Mar 13, 2020 10:52 AM

Greg Gilligan: China seen as a major consumption market

Key points by Greg Gilligan, Chairman of the American Chamber of Commerce (AmCham) in China, at the Caixin Global Webinar: How the Coronavirus Could Impact Global Supply Chains on March 11th.

Impact of the COVID-19 on MNCs:

AmCham China is doing a survey showing different phases that American companies in China are going through amid the COVID-19 crisis.

• In phase one, helping protect society and taking care of the employees are priority for companies. Among the American comnapies surveyed, 94% said that they were allowing and encouraging remote access for the workforce or work at home.

• In phase two, balancing health and human safety and resumption of work has become imminent. The major hurdle would be travel disruptions, which restrict both flow of people and goods.

• In phase three, assessing the long-term impact and adjusting strategies accordingly are essential. 43% of respondents said it's too soon to determine the commercial impact of the COVID-19. Nearly half expect 2020 China revenues to decrease if business cannot return to usual before April 30; nearly 1/5 say 2020 revenues will decline more than 50% if the virus epidemic extends through August 30.

The global supply chain will resume to full capacity by August 30.

• China needs inputs as well as outputs for resuming production. The rest of the world is now in virus combat mode. The entire global supply chain is interconnected and therefore impacted.

• It's going to take the rest of the world to sort through their issues and challenges as well for the global supply chain to really get back up to 100%.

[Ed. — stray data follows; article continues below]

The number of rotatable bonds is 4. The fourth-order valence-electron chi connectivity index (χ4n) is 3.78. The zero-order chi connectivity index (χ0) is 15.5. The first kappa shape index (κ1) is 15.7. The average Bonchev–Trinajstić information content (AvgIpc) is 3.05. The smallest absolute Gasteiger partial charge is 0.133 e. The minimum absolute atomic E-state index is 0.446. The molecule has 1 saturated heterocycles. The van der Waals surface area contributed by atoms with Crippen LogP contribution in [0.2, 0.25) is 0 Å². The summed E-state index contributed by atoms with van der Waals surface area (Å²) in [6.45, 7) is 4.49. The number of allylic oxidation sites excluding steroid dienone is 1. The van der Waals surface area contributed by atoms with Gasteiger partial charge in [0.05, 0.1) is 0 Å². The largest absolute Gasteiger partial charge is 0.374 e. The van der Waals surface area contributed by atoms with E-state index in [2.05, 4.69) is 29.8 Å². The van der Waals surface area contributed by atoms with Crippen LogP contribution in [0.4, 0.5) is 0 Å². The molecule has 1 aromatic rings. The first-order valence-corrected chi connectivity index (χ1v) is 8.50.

Business Climate in China:

AmCham China’s 2020 China Business Climate Surevey was done before the signing of the US-China phase one trade deal, and also before the challenge of the COVID-19 crisis. Two key takeaways:

• We have anecdotal examples where some companies are saying they're going to move, but others in this environment, say that there's a different market now.

• The volume and composition of China’s economy has greatly changed since 2003. Consumption, which weighed around mid-thirties as a percentage of GDP, is now closer to the mid-fifties. Companies previously invested in China for export, now convert to import businesses.

• Commerce is the biggest part and the foundation of the U.S.-China relationship. The American businesses are trying to stay objective, stay in the middle, and reflect what the data tells them.


Source: AmCham China

Impact for the Implementation of the U.S.-China Trade Deal

• There was a significant purchasing element - supposed to be US$77 billion - to the phase one U.S.-China trade deal. Now that the transportation is at a standstill, the terms of the deal would remain in place, but that the timing of the deal will be impacted.

Both the United States and China have responsibility for the rhetoric of decoupling. The United States has shifted away from multilateralism to unilateral or bilateral approaches in terms of trade and foreign policy.

The definition of national security has become such broader to include economic security. The U.S. government should separate national security from law enforcement, and commercial and trade issues, so that corporations can make business driven decisions without considering political factors.

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